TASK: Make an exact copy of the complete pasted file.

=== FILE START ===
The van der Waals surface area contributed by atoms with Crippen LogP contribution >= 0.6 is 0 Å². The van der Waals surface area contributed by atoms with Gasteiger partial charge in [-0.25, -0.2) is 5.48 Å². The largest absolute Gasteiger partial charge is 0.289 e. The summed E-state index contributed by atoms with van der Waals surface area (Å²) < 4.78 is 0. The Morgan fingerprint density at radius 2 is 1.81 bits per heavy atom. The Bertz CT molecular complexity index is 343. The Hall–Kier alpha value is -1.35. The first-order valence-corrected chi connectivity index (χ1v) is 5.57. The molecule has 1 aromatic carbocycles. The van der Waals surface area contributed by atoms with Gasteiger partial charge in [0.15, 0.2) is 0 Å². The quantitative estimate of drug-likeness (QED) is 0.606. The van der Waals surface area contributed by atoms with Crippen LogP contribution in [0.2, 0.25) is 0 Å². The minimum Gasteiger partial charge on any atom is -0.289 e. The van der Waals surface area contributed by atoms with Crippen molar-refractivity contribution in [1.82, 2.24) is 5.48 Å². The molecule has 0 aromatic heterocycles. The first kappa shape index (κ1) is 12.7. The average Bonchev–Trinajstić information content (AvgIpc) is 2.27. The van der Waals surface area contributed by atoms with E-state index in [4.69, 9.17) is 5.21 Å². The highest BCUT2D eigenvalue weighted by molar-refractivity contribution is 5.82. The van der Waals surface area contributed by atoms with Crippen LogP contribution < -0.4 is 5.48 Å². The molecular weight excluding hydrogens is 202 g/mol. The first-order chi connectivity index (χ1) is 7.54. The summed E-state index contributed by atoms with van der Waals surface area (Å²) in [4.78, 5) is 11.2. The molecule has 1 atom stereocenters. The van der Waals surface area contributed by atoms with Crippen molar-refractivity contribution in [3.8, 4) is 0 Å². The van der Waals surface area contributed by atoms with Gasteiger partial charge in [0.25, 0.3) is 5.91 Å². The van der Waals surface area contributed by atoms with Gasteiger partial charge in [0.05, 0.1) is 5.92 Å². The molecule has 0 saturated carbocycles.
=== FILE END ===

The van der Waals surface area contributed by atoms with Crippen LogP contribution >= 0.6 is 0 Å². The van der Waals surface area contributed by atoms with Gasteiger partial charge in [-0.25, -0.2) is 5.48 Å². The largest absolute Gasteiger partial charge is 0.289 e. The summed E-state index contributed by atoms with van der Waals surface area (Å²) < 4.78 is 0. The Morgan fingerprint density at radius 2 is 1.81 bits per heavy atom. The Bertz CT molecular complexity index is 343. The Hall–Kier alpha value is -1.35. The first-order valence-corrected chi connectivity index (χ1v) is 5.57. The molecule has 1 aromatic carbocycles. The van der Waals surface area contributed by atoms with Gasteiger partial charge in [0.15, 0.2) is 0 Å². The quantitative estimate of drug-likeness (QED) is 0.606. The van der Waals surface area contributed by atoms with Crippen LogP contribution in [0.2, 0.25) is 0 Å². The minimum Gasteiger partial charge on any atom is -0.289 e. The van der Waals surface area contributed by atoms with Crippen molar-refractivity contribution in [1.82, 2.24) is 5.48 Å². The molecule has 0 aromatic heterocycles. The first kappa shape index (κ1) is 12.7. The average Bonchev–Trinajstić information content (AvgIpc) is 2.27. The van der Waals surface area contributed by atoms with E-state index in [4.69, 9.17) is 5.21 Å². The highest BCUT2D eigenvalue weighted by molar-refractivity contribution is 5.82. The van der Waals surface area contributed by atoms with Crippen LogP contribution < -0.4 is 5.48 Å². The molecular weight excluding hydrogens is 202 g/mol. The first-order chi connectivity index (χ1) is 7.54. The summed E-state index contributed by atoms with van der Waals surface area (Å²) in [4.78, 5) is 11.2. The molecule has 1 atom stereocenters. The van der Waals surface area contributed by atoms with Crippen molar-refractivity contribution in [3.8, 4) is 0 Å². The van der Waals surface area contributed by atoms with Gasteiger partial charge in [0.25, 0.3) is 5.91 Å². The van der Waals surface area contributed by atoms with Gasteiger partial charge in [0.05, 0.1) is 5.92 Å². The molecule has 0 saturated carbocycles.